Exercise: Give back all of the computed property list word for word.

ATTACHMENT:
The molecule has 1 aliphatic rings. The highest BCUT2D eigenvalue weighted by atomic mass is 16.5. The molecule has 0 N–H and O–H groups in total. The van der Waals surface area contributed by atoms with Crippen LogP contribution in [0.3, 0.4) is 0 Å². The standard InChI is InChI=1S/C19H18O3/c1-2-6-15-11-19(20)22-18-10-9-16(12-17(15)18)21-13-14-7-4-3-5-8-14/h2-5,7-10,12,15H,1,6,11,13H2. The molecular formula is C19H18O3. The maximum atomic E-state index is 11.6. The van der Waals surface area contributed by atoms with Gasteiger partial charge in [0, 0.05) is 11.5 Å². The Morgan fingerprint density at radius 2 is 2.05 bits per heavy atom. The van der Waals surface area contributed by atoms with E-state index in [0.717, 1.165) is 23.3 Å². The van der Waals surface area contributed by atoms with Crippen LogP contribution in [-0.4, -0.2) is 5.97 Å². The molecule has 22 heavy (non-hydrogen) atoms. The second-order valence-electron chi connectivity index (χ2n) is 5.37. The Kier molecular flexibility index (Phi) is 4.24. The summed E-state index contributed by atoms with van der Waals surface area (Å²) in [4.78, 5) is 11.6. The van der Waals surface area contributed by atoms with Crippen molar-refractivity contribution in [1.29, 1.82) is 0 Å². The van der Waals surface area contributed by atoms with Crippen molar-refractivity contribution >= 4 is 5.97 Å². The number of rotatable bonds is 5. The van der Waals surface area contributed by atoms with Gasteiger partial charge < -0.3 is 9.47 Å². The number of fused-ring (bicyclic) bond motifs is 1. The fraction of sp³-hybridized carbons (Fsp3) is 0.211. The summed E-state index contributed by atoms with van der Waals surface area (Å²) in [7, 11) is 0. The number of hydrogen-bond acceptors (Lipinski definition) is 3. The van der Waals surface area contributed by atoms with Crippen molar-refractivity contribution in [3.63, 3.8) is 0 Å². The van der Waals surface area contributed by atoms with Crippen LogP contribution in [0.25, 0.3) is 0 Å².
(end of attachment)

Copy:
The molecule has 1 aliphatic rings. The highest BCUT2D eigenvalue weighted by atomic mass is 16.5. The molecule has 0 N–H and O–H groups in total. The van der Waals surface area contributed by atoms with Crippen LogP contribution in [0.3, 0.4) is 0 Å². The standard InChI is InChI=1S/C19H18O3/c1-2-6-15-11-19(20)22-18-10-9-16(12-17(15)18)21-13-14-7-4-3-5-8-14/h2-5,7-10,12,15H,1,6,11,13H2. The molecular formula is C19H18O3. The maximum atomic E-state index is 11.6. The van der Waals surface area contributed by atoms with Gasteiger partial charge in [0, 0.05) is 11.5 Å². The Morgan fingerprint density at radius 2 is 2.05 bits per heavy atom. The van der Waals surface area contributed by atoms with E-state index in [0.717, 1.165) is 23.3 Å². The van der Waals surface area contributed by atoms with Crippen LogP contribution in [-0.4, -0.2) is 5.97 Å². The molecule has 22 heavy (non-hydrogen) atoms. The second-order valence-electron chi connectivity index (χ2n) is 5.37. The Kier molecular flexibility index (Phi) is 4.24. The summed E-state index contributed by atoms with van der Waals surface area (Å²) in [4.78, 5) is 11.6. The van der Waals surface area contributed by atoms with Crippen molar-refractivity contribution in [1.29, 1.82) is 0 Å². The van der Waals surface area contributed by atoms with Crippen molar-refractivity contribution >= 4 is 5.97 Å². The number of rotatable bonds is 5. The van der Waals surface area contributed by atoms with Gasteiger partial charge < -0.3 is 9.47 Å². The number of fused-ring (bicyclic) bond motifs is 1. The fraction of sp³-hybridized carbons (Fsp3) is 0.211. The summed E-state index contributed by atoms with van der Waals surface area (Å²) in [7, 11) is 0. The number of hydrogen-bond acceptors (Lipinski definition) is 3. The van der Waals surface area contributed by atoms with Crippen molar-refractivity contribution in [3.63, 3.8) is 0 Å². The van der Waals surface area contributed by atoms with Crippen LogP contribution in [0.25, 0.3) is 0 Å².